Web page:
The 82nd Annual Meeting of the American Association of Physical Anthropologists (2013)

Exploring the influence of suspension on ulna articular surface shape in anthropoid primates


Paleoanthropology, Senckenberg Center for Human Evolution and Paleoecology and Department of Early Prehistory and Quaternary Ecology, Eberhard Karls University of Tübingen

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We examined the correspondence between ulna articular surface shape variation and suspensory locomotion. Researchers have identified skeletal adaptations to suspension in primates that perform high proportions of forelimb-dominated locomotion (e.g., brachiation). There are multiple influences, however, on the appearance of the limb skeleton, including the demands of limb activity, phylogenetic constraints, and size. Thus, it is important to take these potential influences into account when examining the relationship between skeletal morphology and suspensory behavior. In addition, geometric morphometric techniques allow us to explore variation of ulna articular surface shape in a wide range of extant anthropoids and potentially find new aspects of skeletal shape that correspond with suspension.

We collected 18 three-dimensional landmark coordinates on ulnae of 12 extant species using a Microscribe digitizer. We explored shape variation using principal components analysis and studied covariation between shape and potential influences on skeletal morphology (i.e., brachiation, phylogeny, and centroid size) using multivariate regression. The first and second principal components of variation, which represented different aspects of trochlear and radial notch shape and accounted for approximately 70% of the overall variation, grouped brachiating hominoids and platyrrhines. Furthermore, quadrupedal cercopithecoids and platyrrhines grouped together along these same two principal components. As confirmed by regression analysis, these aspects of ulna articular shape variation clearly correspond with differences in use of suspensory and pronograde quadrupedal behavior. However, overall articular surface shape variation did have a significant relationship with phylogeny and centroid size as well, illustrating the importance of incorporating these factors into functional analyses.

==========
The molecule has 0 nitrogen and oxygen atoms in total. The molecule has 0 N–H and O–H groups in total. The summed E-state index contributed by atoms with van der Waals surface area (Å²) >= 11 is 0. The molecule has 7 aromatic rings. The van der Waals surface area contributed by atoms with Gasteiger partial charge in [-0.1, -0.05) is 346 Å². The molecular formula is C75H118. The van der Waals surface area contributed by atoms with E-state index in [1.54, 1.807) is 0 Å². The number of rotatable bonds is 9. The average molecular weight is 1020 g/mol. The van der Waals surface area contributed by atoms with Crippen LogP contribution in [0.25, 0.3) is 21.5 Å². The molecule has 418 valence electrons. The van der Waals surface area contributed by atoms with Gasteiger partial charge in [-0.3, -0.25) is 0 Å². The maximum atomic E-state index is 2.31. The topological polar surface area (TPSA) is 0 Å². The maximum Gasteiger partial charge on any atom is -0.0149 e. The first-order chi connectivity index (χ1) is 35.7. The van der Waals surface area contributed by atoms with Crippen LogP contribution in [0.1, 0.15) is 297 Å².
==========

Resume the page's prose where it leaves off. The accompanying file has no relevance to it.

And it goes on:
This study was funded by the Volkswagen Foundation, National Science Foundation, grant number BCS-0849204, L.S.B. Leakey Foundation, Wenner-Gren Foundation.

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